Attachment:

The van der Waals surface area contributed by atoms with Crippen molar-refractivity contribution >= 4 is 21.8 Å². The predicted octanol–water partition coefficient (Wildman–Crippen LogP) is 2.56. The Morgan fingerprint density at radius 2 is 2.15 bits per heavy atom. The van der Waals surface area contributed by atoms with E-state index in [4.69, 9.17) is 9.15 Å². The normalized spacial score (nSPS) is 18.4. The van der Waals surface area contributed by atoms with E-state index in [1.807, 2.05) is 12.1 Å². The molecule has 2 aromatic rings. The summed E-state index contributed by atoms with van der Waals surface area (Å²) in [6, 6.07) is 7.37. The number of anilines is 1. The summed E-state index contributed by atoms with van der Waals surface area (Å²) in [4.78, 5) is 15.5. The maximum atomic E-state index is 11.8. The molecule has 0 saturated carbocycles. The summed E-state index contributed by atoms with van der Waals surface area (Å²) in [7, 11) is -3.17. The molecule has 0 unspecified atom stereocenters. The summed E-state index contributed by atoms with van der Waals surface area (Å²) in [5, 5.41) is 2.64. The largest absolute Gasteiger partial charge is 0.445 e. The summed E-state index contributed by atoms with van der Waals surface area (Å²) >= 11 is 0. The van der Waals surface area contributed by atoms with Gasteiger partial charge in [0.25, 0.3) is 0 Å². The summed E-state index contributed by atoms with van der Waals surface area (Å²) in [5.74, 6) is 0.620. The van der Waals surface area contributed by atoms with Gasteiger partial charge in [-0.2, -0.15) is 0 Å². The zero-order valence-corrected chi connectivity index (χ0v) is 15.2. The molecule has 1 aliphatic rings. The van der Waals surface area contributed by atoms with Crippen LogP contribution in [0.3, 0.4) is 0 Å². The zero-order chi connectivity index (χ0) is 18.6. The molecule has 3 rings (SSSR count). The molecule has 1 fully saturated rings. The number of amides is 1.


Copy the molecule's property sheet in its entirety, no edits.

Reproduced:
The van der Waals surface area contributed by atoms with Crippen molar-refractivity contribution >= 4 is 21.8 Å². The predicted octanol–water partition coefficient (Wildman–Crippen LogP) is 2.56. The Morgan fingerprint density at radius 2 is 2.15 bits per heavy atom. The van der Waals surface area contributed by atoms with E-state index in [4.69, 9.17) is 9.15 Å². The normalized spacial score (nSPS) is 18.4. The van der Waals surface area contributed by atoms with E-state index in [1.807, 2.05) is 12.1 Å². The molecule has 2 aromatic rings. The summed E-state index contributed by atoms with van der Waals surface area (Å²) in [6, 6.07) is 7.37. The number of anilines is 1. The summed E-state index contributed by atoms with van der Waals surface area (Å²) in [4.78, 5) is 15.5. The maximum atomic E-state index is 11.8. The molecule has 0 saturated carbocycles. The summed E-state index contributed by atoms with van der Waals surface area (Å²) in [7, 11) is -3.17. The molecule has 0 unspecified atom stereocenters. The summed E-state index contributed by atoms with van der Waals surface area (Å²) in [5, 5.41) is 2.64. The largest absolute Gasteiger partial charge is 0.445 e. The summed E-state index contributed by atoms with van der Waals surface area (Å²) >= 11 is 0. The van der Waals surface area contributed by atoms with Gasteiger partial charge in [0.25, 0.3) is 0 Å². The summed E-state index contributed by atoms with van der Waals surface area (Å²) in [5.74, 6) is 0.620. The van der Waals surface area contributed by atoms with Gasteiger partial charge in [-0.2, -0.15) is 0 Å². The zero-order valence-corrected chi connectivity index (χ0v) is 15.2. The molecule has 1 aliphatic rings. The van der Waals surface area contributed by atoms with Crippen LogP contribution in [0.3, 0.4) is 0 Å². The zero-order chi connectivity index (χ0) is 18.6. The molecule has 3 rings (SSSR count). The molecule has 1 fully saturated rings. The number of amides is 1.